The BMW 6 Series is an all-time classic, a brand-defining icon for BMW. It is the epitome of what a true premium GT should be. The history of the mind-blowing gran turismo model from Munich starts back in the mid-70s. The first generation of the 6 Series was the E24, replacing the outgoing E9 (3.0 CS series). The E24 6 Series was developed fully on the platform of the E23 7 Series and was purely rear-wheel drive. The first 6 Series in history was a completely fascinating car which thrilled enthusiasts all over the world with its striking, muscular design and the driving sportiness of the chassis.

BMW E24 6 Series

The first iteration of the BMW 6 Series was produced between 1976 and 1989. In true tradition characteristic for the Bavarian company, the E24 6 Series was powered by straight-six petrol engines with multi-point fuel injection and featured either 5-speed manual gearbox or automatic transmission. The 6-cylinder units under the hood of the E24 were part of the BMW M30 generation of engines, produced between 1968 and 1994, making them the longest lifespan powerplants ever to be produced by the Munich-based carmaker.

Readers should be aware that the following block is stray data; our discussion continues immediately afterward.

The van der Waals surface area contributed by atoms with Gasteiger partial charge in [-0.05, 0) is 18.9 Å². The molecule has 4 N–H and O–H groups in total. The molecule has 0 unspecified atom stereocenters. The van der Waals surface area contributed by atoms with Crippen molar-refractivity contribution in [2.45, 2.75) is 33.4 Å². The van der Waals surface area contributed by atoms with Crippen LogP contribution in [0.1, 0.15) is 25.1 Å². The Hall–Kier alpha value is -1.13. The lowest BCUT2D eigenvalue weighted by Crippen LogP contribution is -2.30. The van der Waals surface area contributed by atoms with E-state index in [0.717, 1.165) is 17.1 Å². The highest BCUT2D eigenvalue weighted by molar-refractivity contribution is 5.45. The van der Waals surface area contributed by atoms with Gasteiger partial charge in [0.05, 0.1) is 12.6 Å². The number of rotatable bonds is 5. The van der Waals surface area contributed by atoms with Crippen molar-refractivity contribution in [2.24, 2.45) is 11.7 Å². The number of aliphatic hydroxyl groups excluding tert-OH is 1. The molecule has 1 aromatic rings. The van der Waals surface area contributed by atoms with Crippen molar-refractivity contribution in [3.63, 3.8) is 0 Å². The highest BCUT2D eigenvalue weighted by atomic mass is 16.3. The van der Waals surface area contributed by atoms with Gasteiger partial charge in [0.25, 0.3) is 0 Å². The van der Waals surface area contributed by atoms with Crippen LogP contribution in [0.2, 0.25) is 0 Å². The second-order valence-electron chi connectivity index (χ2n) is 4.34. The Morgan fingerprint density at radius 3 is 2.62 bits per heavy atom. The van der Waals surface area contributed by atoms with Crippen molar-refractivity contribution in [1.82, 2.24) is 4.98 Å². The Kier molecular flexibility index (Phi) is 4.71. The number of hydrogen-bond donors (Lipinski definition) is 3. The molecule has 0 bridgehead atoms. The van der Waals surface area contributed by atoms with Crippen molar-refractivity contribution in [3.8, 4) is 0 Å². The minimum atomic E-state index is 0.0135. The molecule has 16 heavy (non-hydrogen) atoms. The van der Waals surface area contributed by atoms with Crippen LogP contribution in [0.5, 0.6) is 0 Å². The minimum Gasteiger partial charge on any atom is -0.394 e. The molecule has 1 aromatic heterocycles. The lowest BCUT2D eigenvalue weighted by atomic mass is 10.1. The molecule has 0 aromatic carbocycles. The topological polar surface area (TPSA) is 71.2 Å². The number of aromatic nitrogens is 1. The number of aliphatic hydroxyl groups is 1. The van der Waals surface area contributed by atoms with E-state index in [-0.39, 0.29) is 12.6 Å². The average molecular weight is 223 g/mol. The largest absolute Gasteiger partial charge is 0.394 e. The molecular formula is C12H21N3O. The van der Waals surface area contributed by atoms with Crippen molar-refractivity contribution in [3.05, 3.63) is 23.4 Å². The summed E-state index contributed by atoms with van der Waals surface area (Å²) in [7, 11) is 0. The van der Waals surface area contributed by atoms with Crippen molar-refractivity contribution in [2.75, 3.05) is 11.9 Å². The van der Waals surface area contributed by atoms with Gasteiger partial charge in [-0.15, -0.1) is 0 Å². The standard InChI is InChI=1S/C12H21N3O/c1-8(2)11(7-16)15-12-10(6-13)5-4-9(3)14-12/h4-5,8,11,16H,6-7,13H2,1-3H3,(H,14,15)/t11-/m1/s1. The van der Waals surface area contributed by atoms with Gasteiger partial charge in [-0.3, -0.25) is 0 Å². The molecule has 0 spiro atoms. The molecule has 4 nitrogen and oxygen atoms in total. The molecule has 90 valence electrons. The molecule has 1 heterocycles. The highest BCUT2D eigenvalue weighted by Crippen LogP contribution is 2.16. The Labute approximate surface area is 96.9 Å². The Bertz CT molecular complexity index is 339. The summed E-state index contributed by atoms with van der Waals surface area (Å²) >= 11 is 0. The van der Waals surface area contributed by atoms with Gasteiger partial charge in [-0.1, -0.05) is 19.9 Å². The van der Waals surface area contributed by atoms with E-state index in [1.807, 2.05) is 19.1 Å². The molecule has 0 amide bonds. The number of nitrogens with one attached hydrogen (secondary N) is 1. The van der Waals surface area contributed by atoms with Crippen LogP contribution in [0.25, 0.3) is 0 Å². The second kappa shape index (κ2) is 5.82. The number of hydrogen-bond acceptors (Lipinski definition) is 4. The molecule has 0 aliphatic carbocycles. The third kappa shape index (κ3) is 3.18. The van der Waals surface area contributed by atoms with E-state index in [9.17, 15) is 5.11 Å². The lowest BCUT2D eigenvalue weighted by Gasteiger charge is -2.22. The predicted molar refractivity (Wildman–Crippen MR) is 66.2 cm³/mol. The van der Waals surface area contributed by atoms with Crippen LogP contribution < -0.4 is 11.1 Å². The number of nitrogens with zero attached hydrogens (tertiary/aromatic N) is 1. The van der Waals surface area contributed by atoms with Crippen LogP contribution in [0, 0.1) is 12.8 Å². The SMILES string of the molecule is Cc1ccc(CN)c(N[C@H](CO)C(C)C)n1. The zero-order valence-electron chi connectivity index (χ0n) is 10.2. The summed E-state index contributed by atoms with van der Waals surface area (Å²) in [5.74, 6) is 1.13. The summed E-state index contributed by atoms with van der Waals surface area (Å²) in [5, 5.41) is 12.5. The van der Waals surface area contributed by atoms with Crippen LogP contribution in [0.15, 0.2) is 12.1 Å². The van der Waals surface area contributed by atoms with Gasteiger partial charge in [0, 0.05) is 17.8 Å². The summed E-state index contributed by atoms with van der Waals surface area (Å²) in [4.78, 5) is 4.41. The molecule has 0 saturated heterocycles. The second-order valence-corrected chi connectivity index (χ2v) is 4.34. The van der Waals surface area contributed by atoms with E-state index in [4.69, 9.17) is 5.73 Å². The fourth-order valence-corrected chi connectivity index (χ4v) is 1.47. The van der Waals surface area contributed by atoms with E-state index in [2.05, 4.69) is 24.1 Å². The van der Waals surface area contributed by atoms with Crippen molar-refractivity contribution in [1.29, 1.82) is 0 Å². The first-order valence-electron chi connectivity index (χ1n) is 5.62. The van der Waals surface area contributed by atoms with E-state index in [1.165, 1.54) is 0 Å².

As you may see, the E24 has continued the nomenclature specifics of its ancestors (the E9 or the E3-developed coupe models), as the particle “CS” standing for “Coupe Sport” was preserved on the model titles. The entry-level 6 Series of the E24 generation was the 630CS, produced for 3 years up to 1979 and powered by a longitudinally mounted 2.8 liter straight-six petrol unit developing 185 PS (182 hp).

After 1979 and up to 1982, the entry-level 630CS model was replaced by the 628CSi with 184 PS (181 hp). Higher-ranging power versions included the 633CSi with 200PS (197 hp), offered with both manual and automatic gearbox, and the 635CSi with 218 PS (215 hp) produced between 1978 and 1982.

E24 6 Series LCI

BMW operated the first Life Cycle Impulse for the E24 6 Series in the course of the 1982. The 630CS and 633CSi choices were removed from the lineup, as the Bavarian large-class GT now showcased just 2 power variants: the 628CSi and the 635CSi. The real novelty came in 1984 and can be easily considered to be the first M6 in history. The M635CSi was put into motion by the M88 3.5-liter, straight-six petrol engine rated at 286 PS (282 hp) at 6500 rpm and a peak torque of 340 Nm (251 lb-ft) achieved at 4500 rpm. With the help of this gasoline aggregate, the M635CSi high-performance GT could reach a top speed of 255 km/h (158 mph) and travelled from standstill to 100 km/h in 6.4 seconds.